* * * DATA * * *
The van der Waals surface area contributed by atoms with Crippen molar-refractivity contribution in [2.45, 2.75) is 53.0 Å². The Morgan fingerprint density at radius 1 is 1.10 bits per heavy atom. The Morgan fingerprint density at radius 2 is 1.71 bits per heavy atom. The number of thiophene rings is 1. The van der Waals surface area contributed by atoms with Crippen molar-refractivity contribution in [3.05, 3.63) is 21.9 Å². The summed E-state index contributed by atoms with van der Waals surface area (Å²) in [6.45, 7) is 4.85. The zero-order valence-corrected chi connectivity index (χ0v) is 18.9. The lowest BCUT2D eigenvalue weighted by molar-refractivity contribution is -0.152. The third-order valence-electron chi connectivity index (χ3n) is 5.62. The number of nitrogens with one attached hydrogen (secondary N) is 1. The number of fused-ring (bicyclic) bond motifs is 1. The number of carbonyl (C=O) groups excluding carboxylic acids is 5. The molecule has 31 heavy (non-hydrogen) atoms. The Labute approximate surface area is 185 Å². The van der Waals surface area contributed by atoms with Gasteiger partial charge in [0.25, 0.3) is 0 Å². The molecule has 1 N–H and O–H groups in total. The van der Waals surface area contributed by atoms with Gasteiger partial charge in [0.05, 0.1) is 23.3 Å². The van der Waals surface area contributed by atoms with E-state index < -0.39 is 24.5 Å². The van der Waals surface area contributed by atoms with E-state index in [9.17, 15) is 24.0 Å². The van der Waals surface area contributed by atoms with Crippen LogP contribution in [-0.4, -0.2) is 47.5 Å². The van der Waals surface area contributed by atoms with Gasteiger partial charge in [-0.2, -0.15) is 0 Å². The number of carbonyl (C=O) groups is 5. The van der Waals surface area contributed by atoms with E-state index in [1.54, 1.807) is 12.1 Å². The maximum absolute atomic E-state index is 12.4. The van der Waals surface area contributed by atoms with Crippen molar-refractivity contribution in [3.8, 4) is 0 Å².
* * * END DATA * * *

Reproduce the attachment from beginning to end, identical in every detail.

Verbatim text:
The van der Waals surface area contributed by atoms with Crippen molar-refractivity contribution in [2.45, 2.75) is 53.0 Å². The Morgan fingerprint density at radius 1 is 1.10 bits per heavy atom. The Morgan fingerprint density at radius 2 is 1.71 bits per heavy atom. The number of thiophene rings is 1. The van der Waals surface area contributed by atoms with Crippen molar-refractivity contribution in [3.05, 3.63) is 21.9 Å². The summed E-state index contributed by atoms with van der Waals surface area (Å²) in [6.45, 7) is 4.85. The zero-order valence-corrected chi connectivity index (χ0v) is 18.9. The lowest BCUT2D eigenvalue weighted by molar-refractivity contribution is -0.152. The third-order valence-electron chi connectivity index (χ3n) is 5.62. The number of nitrogens with one attached hydrogen (secondary N) is 1. The number of fused-ring (bicyclic) bond motifs is 1. The number of carbonyl (C=O) groups excluding carboxylic acids is 5. The molecule has 31 heavy (non-hydrogen) atoms. The Labute approximate surface area is 185 Å². The van der Waals surface area contributed by atoms with Gasteiger partial charge in [0.25, 0.3) is 0 Å². The molecule has 1 N–H and O–H groups in total. The van der Waals surface area contributed by atoms with Gasteiger partial charge in [0.05, 0.1) is 23.3 Å². The van der Waals surface area contributed by atoms with E-state index < -0.39 is 24.5 Å². The van der Waals surface area contributed by atoms with E-state index in [9.17, 15) is 24.0 Å². The van der Waals surface area contributed by atoms with Crippen LogP contribution in [-0.4, -0.2) is 47.5 Å². The van der Waals surface area contributed by atoms with Gasteiger partial charge in [-0.2, -0.15) is 0 Å². The number of carbonyl (C=O) groups is 5. The van der Waals surface area contributed by atoms with E-state index in [1.54, 1.807) is 12.1 Å². The maximum absolute atomic E-state index is 12.4. The van der Waals surface area contributed by atoms with Crippen molar-refractivity contribution in [3.8, 4) is 0 Å².